I’ve been thinking a lot about art and illustration, specifically my utter lack of drawing skills. Normally, this is not a problem. I accepted a long time ago that I wasn’t destined to be the next Picasso or Dali, but lately, as I work on the world of The Mark of the Dragonfly, I wish that I had enough skill to do some basic sketches of some of the locations in my head.
I did manage to draw a very bad map of the world that came in handy while writing MotD. At the time I drew the very bad map, I only showed it to my writing group, swore them to secrecy about the extent of its awfulness, and rested peacefully in the knowledge that no one else would ever look upon it and mock.
Until one day my editor asked, innocently enough, did I happen to have a map of my world for reference?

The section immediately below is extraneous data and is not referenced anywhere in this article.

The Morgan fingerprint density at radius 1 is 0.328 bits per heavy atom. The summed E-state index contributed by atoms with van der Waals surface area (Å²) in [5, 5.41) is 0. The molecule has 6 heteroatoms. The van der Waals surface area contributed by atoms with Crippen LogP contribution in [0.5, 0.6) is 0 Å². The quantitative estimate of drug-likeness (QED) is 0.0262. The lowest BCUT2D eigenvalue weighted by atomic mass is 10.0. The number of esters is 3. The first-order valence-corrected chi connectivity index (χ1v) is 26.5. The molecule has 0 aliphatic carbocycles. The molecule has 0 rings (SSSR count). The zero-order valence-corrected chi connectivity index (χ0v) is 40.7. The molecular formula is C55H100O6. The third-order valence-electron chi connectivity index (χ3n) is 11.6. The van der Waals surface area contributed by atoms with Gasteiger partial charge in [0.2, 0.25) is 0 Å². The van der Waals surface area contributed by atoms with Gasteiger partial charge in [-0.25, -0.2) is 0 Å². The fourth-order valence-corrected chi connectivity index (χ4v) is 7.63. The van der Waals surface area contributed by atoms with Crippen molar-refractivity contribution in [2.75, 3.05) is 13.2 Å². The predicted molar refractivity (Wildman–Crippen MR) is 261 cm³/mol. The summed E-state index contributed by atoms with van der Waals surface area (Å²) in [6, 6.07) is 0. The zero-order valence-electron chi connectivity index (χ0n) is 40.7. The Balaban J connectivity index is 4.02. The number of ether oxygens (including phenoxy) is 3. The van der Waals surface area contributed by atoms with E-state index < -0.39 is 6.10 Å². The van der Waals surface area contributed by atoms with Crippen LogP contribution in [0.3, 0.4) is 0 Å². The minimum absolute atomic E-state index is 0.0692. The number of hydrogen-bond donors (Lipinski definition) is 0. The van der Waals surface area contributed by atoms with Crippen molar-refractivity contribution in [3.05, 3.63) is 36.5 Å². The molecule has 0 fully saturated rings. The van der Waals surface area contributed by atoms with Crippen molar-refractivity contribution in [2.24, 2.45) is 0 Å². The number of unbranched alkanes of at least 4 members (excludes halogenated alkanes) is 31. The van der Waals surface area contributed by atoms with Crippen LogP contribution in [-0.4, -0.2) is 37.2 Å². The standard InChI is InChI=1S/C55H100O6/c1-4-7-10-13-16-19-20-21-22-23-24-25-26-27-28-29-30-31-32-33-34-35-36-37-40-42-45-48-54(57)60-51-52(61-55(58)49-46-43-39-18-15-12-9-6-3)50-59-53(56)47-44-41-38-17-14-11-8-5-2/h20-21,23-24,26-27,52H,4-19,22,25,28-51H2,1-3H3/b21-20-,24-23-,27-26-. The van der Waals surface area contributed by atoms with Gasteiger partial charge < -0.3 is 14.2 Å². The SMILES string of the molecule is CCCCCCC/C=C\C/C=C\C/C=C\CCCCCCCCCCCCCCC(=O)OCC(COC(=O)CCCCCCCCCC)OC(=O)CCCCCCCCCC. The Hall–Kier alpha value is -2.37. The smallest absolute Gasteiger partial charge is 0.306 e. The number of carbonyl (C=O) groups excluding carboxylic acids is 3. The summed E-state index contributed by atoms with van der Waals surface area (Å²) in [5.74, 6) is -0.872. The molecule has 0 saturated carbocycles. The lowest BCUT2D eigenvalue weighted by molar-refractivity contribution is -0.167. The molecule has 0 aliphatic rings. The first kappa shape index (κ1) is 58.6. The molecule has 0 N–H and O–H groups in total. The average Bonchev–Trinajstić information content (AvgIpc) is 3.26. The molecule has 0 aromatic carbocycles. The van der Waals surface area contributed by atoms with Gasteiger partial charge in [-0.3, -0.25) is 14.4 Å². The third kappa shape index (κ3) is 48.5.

So yeah, only my writing group, my editor at Random House, and possibly everyone else in the office have seen the evidence of my shame.
So, as I continue to develop the MotD world, I’m realizing I’m going to have to make some more bad maps. I can’t say what they’ll be maps of–and let’s be honest, even if you saw them, you probably still wouldn’t have a clue–but the locations look very cool inside my head, trust me.
But there are other reasons I wish I could draw, and that I had a better sense of color and depth. I think it would help me to better visualize certain locations and describe scenes if I could draw them. I know there are other authors out there who are very talented artists. James P. Davis is one, and Erin Morgenstern is another. It makes me want to take an Art 101 class, start from the beginning and maybe pick up just a bit of skill. I never really considered before how learning to draw might improve my writing, but it’s something I’ve been thinking about more and more.